Voter ID trial begins in Pennsylvania

All eyes are on Pennsylvania now that a lawsuit challenging HB 934, the state’s ALEC-tied voter ID law, has gone to trial. Like other unnecessary voter ID laws, this one is expected to disenfranchise thousands if allowed to go into effect, and even state elections officials admit that it would affect more Pennsylvanians than previously estimated. They also concede that there "have been no investigations or prosecutions of in-person voter fraud in Pennsylvania."

PBS NewsHour

UPDATE: Fight over voter ID heating up in Minnesota

UPDATE: The Elections Committee of the Minneapolis City Council has released a report on the ballot measure. While it does not take a position for or against, it does highlight a lack of clarity and the substantial costs and administrative burdens of implementation. Oral arguments have been heard in the relevant litigation. A decision is expected soon, as state officials have said they need to begin preparing the ballots by late August. Meanwhile, grassroots groups like TakeAction Minnesota are fighting back against this attempt to suppress the vote.

UPDATE: Veto pen put to paper in Michigan

UPDATE: Despite hopeful signs from Governor Rick Snyder’s office, the fight against voter suppression is far from over in Michigan. Senators Darwin Booher and David Robertson have introduced SB 1219, identical to the vetoed SB 803. The ballot coaching provision in HB 5061 was referred back to the House Committee on Redistricting and Elections. SB 754 is also likely to return.

DOJ again rejects South Carolina voter ID

On June 29, the Department of Justice for the second time declined to approve South Carolina’s voter ID law, HB 3003, originally sponsored by ALEC member Alan Clemmons. State Attorney General Alan Wilson sued the federal government after DOJ first rejected the law last year. The trial has been set for September 24. With that late date, the law is unlikely to be in effect by November.

Push for citizenship data goes viral

After granting Florida access to its Systematic Alien Verification for Entitlements (SAVE) database, the Department of Homeland Security has begun discussions with a growing number of states who’ve requested the same.

Termination of evening and weekend voting sparks outrage in Ohio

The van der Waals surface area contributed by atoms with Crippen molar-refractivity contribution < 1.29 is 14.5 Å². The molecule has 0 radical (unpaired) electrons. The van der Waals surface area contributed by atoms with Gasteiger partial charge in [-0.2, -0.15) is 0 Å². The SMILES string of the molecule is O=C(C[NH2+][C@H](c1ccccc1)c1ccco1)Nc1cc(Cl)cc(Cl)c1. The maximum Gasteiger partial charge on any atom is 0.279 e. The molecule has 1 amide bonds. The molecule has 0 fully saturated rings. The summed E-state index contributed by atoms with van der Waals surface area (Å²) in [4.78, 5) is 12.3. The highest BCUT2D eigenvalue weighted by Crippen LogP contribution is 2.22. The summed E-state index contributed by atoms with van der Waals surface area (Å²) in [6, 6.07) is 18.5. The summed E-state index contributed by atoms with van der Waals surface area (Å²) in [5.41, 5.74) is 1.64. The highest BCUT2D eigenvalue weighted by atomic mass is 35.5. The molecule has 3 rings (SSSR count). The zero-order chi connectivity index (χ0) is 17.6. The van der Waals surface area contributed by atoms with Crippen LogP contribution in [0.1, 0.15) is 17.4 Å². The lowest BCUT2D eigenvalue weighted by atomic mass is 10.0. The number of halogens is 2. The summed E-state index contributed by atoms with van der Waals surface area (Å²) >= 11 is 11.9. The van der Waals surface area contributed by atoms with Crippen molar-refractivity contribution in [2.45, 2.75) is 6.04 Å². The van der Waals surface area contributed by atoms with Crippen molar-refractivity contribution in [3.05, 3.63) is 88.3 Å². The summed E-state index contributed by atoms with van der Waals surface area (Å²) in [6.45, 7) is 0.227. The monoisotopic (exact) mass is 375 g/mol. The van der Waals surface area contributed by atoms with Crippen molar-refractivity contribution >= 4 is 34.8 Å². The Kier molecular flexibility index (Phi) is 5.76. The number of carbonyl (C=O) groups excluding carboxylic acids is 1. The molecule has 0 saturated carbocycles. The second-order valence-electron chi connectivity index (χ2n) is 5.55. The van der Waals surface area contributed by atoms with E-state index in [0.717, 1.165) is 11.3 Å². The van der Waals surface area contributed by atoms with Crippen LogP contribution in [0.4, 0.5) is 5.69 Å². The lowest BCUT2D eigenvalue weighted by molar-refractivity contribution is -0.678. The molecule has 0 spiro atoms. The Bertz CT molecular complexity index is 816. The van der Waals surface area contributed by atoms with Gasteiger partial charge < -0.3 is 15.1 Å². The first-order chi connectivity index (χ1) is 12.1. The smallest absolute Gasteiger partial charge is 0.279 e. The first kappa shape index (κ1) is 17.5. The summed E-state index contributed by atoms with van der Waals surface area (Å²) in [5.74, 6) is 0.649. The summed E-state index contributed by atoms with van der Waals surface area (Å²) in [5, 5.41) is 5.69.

Voting rights advocates in Ohio are outraged as Secretary of State John Husted has decided to end the evening and weekend voting in Cuyahoga County that have benefitted voters there in four of the past five years. He broke a tie vote after county election board members deadlocked along party lines about whether to maintain extended voting hours. Polls will now be open on weekdays only, from 8:30 a.m. until just 4:30 p.m.

UPDATE: Good news for voting rights in Connecticut

UPDATE: Voter ID likely off the table for Wisconsin recall

UPDATE: Judge David Flanagan made permanent his earlier injunction in the case brought by the Milwaukee NAACP and Voces de la Frontera, joining a permanent injunction issued by Judge Richard Niess in the League of Women Voters case. Now both courts would have to lift their blocking orders in order for Act 23 (aka AB 7) to be reinstated. With appeals pending, and no further rulings expected until after November, it is virtually guaranteed that the ID requirement will not apply in the general election.

Right-wing Florida officials win fight for citizenship data

The federal government has granted Governor Rick Scott and Secretary of State Ken Detzner access to the Department of Homeland Security’s Systematic Alien Verification for Entitlements (SAVE) database, further fanning the flame under their voter suppression fire. The move followed last month's ruling that the purge did not violate the National Voter Registration Act.

Step back for ex-offender voting rights in Florida

Florida Governor Rick Scott has reversed the policy of his predecessor, fellow Republican Charlie Crist, of automatically restoring suffrage to non-violent offenders who have completed their sentences. Iowa Governor Terry Branstad earlier reversed a similar policy in his state.